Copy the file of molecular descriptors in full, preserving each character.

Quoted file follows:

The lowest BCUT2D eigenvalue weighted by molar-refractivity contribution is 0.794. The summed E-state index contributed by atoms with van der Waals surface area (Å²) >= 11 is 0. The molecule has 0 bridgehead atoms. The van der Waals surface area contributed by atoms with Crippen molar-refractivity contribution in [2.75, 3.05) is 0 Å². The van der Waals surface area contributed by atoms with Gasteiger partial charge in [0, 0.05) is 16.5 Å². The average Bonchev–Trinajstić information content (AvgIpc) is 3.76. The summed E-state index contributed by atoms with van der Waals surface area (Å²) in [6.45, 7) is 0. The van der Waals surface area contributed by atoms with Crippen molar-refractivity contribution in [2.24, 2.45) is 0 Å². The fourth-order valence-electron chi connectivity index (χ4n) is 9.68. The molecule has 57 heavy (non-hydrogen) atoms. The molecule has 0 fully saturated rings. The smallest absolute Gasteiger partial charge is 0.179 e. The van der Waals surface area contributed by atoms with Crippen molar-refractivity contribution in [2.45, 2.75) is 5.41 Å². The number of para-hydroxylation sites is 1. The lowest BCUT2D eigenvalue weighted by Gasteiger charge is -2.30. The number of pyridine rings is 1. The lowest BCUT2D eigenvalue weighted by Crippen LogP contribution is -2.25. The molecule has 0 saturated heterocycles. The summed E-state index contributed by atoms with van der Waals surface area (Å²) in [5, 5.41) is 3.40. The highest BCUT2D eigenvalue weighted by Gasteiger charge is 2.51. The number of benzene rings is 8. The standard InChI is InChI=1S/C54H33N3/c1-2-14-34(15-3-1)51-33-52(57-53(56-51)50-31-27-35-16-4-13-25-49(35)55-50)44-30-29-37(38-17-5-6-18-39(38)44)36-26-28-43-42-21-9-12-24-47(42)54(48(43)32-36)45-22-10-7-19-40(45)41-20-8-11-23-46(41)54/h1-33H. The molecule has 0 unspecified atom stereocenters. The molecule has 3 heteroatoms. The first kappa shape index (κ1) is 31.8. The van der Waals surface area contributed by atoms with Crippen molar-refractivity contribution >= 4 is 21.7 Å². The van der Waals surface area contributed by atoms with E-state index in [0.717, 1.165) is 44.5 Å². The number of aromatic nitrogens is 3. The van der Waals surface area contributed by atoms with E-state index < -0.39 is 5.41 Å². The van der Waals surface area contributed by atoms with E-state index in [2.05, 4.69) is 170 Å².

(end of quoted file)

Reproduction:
The lowest BCUT2D eigenvalue weighted by molar-refractivity contribution is 0.794. The summed E-state index contributed by atoms with van der Waals surface area (Å²) >= 11 is 0. The molecule has 0 bridgehead atoms. The van der Waals surface area contributed by atoms with Crippen molar-refractivity contribution in [2.75, 3.05) is 0 Å². The van der Waals surface area contributed by atoms with Gasteiger partial charge in [0, 0.05) is 16.5 Å². The average Bonchev–Trinajstić information content (AvgIpc) is 3.76. The summed E-state index contributed by atoms with van der Waals surface area (Å²) in [6.45, 7) is 0. The van der Waals surface area contributed by atoms with Crippen molar-refractivity contribution in [2.24, 2.45) is 0 Å². The fourth-order valence-electron chi connectivity index (χ4n) is 9.68. The molecule has 57 heavy (non-hydrogen) atoms. The molecule has 0 fully saturated rings. The smallest absolute Gasteiger partial charge is 0.179 e. The van der Waals surface area contributed by atoms with Crippen molar-refractivity contribution in [2.45, 2.75) is 5.41 Å². The number of para-hydroxylation sites is 1. The lowest BCUT2D eigenvalue weighted by Gasteiger charge is -2.30. The number of pyridine rings is 1. The lowest BCUT2D eigenvalue weighted by Crippen LogP contribution is -2.25. The molecule has 0 saturated heterocycles. The summed E-state index contributed by atoms with van der Waals surface area (Å²) in [5, 5.41) is 3.40. The highest BCUT2D eigenvalue weighted by Gasteiger charge is 2.51. The number of benzene rings is 8. The standard InChI is InChI=1S/C54H33N3/c1-2-14-34(15-3-1)51-33-52(57-53(56-51)50-31-27-35-16-4-13-25-49(35)55-50)44-30-29-37(38-17-5-6-18-39(38)44)36-26-28-43-42-21-9-12-24-47(42)54(48(43)32-36)45-22-10-7-19-40(45)41-20-8-11-23-46(41)54/h1-33H. The molecule has 0 unspecified atom stereocenters. The molecule has 3 heteroatoms. The first kappa shape index (κ1) is 31.8. The van der Waals surface area contributed by atoms with Crippen molar-refractivity contribution >= 4 is 21.7 Å². The van der Waals surface area contributed by atoms with E-state index in [0.717, 1.165) is 44.5 Å². The number of aromatic nitrogens is 3. The van der Waals surface area contributed by atoms with E-state index < -0.39 is 5.41 Å². The van der Waals surface area contributed by atoms with E-state index in [2.05, 4.69) is 170 Å².